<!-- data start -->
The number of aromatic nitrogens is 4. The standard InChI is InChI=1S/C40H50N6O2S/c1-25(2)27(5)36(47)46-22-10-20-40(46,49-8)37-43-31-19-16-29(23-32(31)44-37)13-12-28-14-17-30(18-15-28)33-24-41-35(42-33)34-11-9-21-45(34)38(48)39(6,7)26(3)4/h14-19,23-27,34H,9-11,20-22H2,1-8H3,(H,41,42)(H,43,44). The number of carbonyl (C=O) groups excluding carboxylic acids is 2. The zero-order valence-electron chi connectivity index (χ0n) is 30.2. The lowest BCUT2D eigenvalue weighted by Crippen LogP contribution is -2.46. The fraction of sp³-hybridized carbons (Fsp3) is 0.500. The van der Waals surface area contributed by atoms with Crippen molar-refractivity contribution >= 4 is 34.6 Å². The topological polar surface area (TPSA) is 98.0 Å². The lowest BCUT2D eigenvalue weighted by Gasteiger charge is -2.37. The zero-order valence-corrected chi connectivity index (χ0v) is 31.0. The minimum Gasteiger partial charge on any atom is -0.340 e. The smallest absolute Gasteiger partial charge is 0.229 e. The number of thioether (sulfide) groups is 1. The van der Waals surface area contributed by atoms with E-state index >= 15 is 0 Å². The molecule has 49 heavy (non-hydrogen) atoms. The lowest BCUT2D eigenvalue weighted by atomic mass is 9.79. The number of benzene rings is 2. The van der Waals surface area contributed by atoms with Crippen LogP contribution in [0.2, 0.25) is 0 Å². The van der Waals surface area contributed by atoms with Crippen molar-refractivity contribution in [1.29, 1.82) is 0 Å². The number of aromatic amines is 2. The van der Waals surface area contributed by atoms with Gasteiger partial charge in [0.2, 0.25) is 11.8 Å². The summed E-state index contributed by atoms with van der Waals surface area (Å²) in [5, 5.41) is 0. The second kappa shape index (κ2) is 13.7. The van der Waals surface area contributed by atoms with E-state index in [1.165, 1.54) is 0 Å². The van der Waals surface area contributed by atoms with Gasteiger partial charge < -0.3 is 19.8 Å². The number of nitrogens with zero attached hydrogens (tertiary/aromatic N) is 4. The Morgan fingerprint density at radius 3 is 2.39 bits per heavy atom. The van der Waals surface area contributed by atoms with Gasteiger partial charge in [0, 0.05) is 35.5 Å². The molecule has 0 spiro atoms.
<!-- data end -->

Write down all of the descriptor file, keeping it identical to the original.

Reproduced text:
The number of aromatic nitrogens is 4. The standard InChI is InChI=1S/C40H50N6O2S/c1-25(2)27(5)36(47)46-22-10-20-40(46,49-8)37-43-31-19-16-29(23-32(31)44-37)13-12-28-14-17-30(18-15-28)33-24-41-35(42-33)34-11-9-21-45(34)38(48)39(6,7)26(3)4/h14-19,23-27,34H,9-11,20-22H2,1-8H3,(H,41,42)(H,43,44). The number of carbonyl (C=O) groups excluding carboxylic acids is 2. The zero-order valence-electron chi connectivity index (χ0n) is 30.2. The lowest BCUT2D eigenvalue weighted by Crippen LogP contribution is -2.46. The fraction of sp³-hybridized carbons (Fsp3) is 0.500. The van der Waals surface area contributed by atoms with Crippen molar-refractivity contribution >= 4 is 34.6 Å². The topological polar surface area (TPSA) is 98.0 Å². The lowest BCUT2D eigenvalue weighted by Gasteiger charge is -2.37. The zero-order valence-corrected chi connectivity index (χ0v) is 31.0. The minimum Gasteiger partial charge on any atom is -0.340 e. The smallest absolute Gasteiger partial charge is 0.229 e. The number of thioether (sulfide) groups is 1. The van der Waals surface area contributed by atoms with E-state index >= 15 is 0 Å². The molecule has 49 heavy (non-hydrogen) atoms. The lowest BCUT2D eigenvalue weighted by atomic mass is 9.79. The number of benzene rings is 2. The van der Waals surface area contributed by atoms with Crippen LogP contribution in [0.2, 0.25) is 0 Å². The van der Waals surface area contributed by atoms with Crippen molar-refractivity contribution in [1.29, 1.82) is 0 Å². The number of aromatic amines is 2. The van der Waals surface area contributed by atoms with Gasteiger partial charge in [0.2, 0.25) is 11.8 Å². The summed E-state index contributed by atoms with van der Waals surface area (Å²) in [5, 5.41) is 0. The second kappa shape index (κ2) is 13.7. The van der Waals surface area contributed by atoms with E-state index in [1.165, 1.54) is 0 Å². The van der Waals surface area contributed by atoms with Gasteiger partial charge < -0.3 is 19.8 Å². The number of nitrogens with zero attached hydrogens (tertiary/aromatic N) is 4. The Morgan fingerprint density at radius 3 is 2.39 bits per heavy atom. The van der Waals surface area contributed by atoms with Gasteiger partial charge in [0, 0.05) is 35.5 Å². The molecule has 0 spiro atoms.